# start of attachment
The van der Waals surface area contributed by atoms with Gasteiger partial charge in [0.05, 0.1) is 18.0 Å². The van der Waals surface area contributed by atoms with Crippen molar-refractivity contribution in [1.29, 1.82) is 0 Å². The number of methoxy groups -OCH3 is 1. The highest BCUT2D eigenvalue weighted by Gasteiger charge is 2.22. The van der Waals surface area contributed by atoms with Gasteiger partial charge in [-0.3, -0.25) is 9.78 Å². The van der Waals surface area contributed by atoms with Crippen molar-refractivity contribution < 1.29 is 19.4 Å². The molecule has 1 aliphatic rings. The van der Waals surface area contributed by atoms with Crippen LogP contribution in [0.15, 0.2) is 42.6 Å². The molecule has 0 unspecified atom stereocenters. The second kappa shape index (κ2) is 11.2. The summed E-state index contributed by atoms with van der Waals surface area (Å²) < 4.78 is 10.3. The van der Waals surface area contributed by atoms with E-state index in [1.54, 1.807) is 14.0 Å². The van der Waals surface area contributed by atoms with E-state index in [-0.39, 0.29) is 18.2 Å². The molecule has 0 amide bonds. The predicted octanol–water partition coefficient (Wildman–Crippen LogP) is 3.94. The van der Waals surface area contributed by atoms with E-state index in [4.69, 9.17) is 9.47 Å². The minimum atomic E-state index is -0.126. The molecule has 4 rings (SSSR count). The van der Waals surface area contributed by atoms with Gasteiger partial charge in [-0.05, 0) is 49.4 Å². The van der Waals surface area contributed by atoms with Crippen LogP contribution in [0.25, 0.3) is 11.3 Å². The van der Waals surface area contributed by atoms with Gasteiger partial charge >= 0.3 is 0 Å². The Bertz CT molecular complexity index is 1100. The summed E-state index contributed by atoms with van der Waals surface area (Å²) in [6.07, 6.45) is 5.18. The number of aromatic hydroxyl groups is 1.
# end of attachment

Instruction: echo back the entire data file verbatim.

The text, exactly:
The van der Waals surface area contributed by atoms with Gasteiger partial charge in [0.05, 0.1) is 18.0 Å². The van der Waals surface area contributed by atoms with Crippen molar-refractivity contribution in [1.29, 1.82) is 0 Å². The number of methoxy groups -OCH3 is 1. The highest BCUT2D eigenvalue weighted by Gasteiger charge is 2.22. The van der Waals surface area contributed by atoms with Gasteiger partial charge in [-0.3, -0.25) is 9.78 Å². The van der Waals surface area contributed by atoms with Crippen molar-refractivity contribution < 1.29 is 19.4 Å². The molecule has 1 aliphatic rings. The van der Waals surface area contributed by atoms with Crippen LogP contribution in [0.15, 0.2) is 42.6 Å². The molecule has 0 unspecified atom stereocenters. The second kappa shape index (κ2) is 11.2. The summed E-state index contributed by atoms with van der Waals surface area (Å²) < 4.78 is 10.3. The van der Waals surface area contributed by atoms with E-state index in [1.54, 1.807) is 14.0 Å². The van der Waals surface area contributed by atoms with E-state index in [-0.39, 0.29) is 18.2 Å². The molecule has 0 amide bonds. The predicted octanol–water partition coefficient (Wildman–Crippen LogP) is 3.94. The van der Waals surface area contributed by atoms with E-state index in [4.69, 9.17) is 9.47 Å². The minimum atomic E-state index is -0.126. The molecule has 4 rings (SSSR count). The van der Waals surface area contributed by atoms with Gasteiger partial charge in [-0.05, 0) is 49.4 Å². The van der Waals surface area contributed by atoms with Crippen LogP contribution in [0.25, 0.3) is 11.3 Å². The van der Waals surface area contributed by atoms with Gasteiger partial charge >= 0.3 is 0 Å². The Bertz CT molecular complexity index is 1100. The summed E-state index contributed by atoms with van der Waals surface area (Å²) in [6.07, 6.45) is 5.18. The number of aromatic hydroxyl groups is 1.